Alongside women officers and crew members, Captain Minnie is making local community visits to spend time with young girls in some of the line’s homeports and ports of call. The goal: to raise awareness about career choices for women aboard a cruise ship.

Besides the debut of Captain Minnie Mouse and the new youth programs, Disney Cruise Line will be funding scholarships at the LJM Maritime Academy in The Bahamas designed to encourage young female cadets to pursue careers in cruising and chart a course for success.

Delta Airlines

According to Delta Airlines, women account for only 5% of U.S. pilots and girls are vastly under-represented in STEM classes that might introduce them to a career in aviation. Delta Airlines wants to change that.

The airline recently chartered its fifth annual all-female “Women Inspiring our Next Generation” (WING) flight, flying 120 young women ages 12-18 to Houston for an immersive experience at the Space Center.

Everyone that came in contact with the flight was a woman, from the pilots to the crew to the gate agents, even the ramp team. In Houston, the girls got a firsthand look at careers in aviation, aerospace and engineering—areas typically dominated by men.

At Delta, we believe that you have to ‘see it to be it,’” says Beth Poole, general manager of pilot development, who played a pivotal role in all five of Delta’s WING flights. “We know how significant it is for young girls to see women who look like them sitting in a flight deck or in a pilot’s uniform. It offers a real glimpse into what a career can look like for these young women.”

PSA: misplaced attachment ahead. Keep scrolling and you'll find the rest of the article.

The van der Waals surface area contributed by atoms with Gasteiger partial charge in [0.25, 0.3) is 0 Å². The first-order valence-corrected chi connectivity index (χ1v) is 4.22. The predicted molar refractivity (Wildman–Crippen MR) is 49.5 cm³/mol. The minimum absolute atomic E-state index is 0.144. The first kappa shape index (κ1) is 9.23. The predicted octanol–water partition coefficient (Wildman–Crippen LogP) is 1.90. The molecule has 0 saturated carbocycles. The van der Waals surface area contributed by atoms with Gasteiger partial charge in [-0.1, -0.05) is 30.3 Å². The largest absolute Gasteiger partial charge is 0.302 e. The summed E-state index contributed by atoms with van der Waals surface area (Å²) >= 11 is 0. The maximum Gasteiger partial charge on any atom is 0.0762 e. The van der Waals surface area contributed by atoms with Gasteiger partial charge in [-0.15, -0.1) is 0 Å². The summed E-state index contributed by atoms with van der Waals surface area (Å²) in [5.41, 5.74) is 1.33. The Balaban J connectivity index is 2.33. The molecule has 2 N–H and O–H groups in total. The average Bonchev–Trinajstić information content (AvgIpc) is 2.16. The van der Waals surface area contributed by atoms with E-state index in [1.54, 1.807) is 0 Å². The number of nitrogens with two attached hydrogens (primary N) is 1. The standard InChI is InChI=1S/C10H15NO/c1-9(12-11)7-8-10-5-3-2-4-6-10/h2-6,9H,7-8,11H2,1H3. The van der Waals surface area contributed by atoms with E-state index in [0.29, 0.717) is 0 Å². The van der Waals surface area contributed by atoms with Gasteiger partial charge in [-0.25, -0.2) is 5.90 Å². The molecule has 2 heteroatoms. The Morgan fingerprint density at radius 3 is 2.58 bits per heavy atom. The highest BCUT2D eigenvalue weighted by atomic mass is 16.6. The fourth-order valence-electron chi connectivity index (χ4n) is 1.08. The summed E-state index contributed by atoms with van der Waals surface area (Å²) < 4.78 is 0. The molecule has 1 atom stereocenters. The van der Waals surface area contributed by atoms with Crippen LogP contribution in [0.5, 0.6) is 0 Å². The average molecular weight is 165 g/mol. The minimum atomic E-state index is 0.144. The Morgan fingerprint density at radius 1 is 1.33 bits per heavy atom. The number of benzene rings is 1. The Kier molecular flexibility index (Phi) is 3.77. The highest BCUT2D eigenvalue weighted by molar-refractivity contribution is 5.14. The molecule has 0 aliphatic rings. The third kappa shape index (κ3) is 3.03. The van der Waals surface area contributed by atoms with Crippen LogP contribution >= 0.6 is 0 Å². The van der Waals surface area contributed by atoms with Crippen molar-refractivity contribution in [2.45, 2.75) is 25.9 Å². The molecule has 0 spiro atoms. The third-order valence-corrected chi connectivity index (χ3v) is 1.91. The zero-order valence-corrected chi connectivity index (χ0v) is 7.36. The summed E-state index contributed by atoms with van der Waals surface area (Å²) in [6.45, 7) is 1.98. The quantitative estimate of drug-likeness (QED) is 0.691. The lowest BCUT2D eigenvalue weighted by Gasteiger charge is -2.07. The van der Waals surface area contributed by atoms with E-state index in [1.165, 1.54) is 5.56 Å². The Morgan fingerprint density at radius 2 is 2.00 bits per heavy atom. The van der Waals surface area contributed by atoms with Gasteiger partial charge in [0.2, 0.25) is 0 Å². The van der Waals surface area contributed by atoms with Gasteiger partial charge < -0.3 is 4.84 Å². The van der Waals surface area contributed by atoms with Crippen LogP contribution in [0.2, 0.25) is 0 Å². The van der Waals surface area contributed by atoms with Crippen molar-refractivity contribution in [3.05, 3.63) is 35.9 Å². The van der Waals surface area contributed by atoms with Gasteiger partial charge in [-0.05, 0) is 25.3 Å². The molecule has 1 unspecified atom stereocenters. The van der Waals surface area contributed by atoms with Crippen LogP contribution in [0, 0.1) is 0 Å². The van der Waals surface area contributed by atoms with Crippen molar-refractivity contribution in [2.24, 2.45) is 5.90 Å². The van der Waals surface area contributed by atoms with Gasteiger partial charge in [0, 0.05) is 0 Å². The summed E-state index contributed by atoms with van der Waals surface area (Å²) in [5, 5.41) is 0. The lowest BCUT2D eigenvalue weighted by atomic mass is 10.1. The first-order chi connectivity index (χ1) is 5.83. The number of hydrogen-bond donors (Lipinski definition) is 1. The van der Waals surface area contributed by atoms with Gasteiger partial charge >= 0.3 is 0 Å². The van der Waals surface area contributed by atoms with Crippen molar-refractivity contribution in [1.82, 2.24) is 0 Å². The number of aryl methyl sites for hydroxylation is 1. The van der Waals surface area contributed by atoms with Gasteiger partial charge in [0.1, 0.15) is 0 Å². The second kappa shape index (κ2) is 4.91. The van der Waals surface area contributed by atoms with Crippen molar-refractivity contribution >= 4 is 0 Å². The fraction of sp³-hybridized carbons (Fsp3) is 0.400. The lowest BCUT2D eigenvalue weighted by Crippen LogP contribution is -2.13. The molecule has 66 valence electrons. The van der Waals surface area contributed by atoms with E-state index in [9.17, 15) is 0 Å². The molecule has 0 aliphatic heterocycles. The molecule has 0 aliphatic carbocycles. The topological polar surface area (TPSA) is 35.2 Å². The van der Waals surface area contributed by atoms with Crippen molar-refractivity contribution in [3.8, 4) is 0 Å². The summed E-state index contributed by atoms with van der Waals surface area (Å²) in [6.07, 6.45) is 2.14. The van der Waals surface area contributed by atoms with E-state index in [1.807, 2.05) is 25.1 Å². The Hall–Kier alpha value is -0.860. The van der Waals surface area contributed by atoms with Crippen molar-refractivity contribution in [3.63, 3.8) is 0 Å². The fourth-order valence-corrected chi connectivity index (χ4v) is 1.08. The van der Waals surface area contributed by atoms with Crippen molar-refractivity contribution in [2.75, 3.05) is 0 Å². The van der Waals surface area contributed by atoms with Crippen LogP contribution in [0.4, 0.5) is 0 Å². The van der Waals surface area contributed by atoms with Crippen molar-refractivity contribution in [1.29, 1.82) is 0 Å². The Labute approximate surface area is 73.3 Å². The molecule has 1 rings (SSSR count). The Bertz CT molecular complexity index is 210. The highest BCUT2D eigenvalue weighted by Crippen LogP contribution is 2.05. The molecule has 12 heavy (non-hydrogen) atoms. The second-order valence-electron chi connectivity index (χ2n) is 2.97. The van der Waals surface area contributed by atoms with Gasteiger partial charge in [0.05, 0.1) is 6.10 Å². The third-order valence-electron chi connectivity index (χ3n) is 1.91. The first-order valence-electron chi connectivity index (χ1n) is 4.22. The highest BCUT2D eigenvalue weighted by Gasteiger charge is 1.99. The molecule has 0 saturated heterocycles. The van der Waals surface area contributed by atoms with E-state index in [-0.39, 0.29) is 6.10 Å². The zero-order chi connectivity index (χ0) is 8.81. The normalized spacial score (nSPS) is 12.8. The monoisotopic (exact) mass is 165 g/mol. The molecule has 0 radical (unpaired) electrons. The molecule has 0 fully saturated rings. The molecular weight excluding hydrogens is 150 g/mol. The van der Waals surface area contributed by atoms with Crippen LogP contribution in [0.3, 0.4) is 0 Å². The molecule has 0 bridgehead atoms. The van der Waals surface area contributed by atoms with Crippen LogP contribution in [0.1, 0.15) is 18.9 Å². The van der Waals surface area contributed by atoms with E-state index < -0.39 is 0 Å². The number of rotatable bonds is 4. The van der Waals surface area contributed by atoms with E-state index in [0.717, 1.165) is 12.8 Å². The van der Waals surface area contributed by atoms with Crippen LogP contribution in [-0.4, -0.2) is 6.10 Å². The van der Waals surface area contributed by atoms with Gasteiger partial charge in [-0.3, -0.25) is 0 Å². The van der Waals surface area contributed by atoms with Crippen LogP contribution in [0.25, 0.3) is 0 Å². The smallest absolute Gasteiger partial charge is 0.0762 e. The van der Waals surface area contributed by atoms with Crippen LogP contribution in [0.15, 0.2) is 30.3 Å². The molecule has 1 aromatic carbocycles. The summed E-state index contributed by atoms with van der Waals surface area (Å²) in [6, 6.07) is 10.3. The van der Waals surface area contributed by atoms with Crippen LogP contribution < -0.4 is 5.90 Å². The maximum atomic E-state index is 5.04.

WING Flight

The WING Flight is just one way that Delta is working to engage young women. Delta is also fueling career interest among female middle and high school students through programs such as Propel, Solo Flight Academy and Aviation Career Education Academy.

As a woman in a senior position in aviation, Poole says it is important to prop up girls from an early age. “In 2017, Science published a report that by the early age of 6, girls begin to believe that they are not as smart as boys, which leads to the idea that they are less capable of pursuing certain interests, whether that be aviation, aerospace, or engineering,” says Poole.

School of different initiatives

Besides developing the future generation through targeted educational initiatives, the company has a variety of programs to attract female employees, including the Propel Pilot Career Path Program, investments in aircraft maintenance technician training programs, ACE and Solo Flight Academies and the Dream Flight.

In the past four years, 7.4% of Delta’s new hire pilots have been women compared to the average 5% of women pilots in the industry, and the company recently saw 41.5% female employees in Q2 of 2019, as well as year-over-year growth in diverse leaders since 2017, with female leaders increasing from 32% to 33.9% in Q2 of 2019.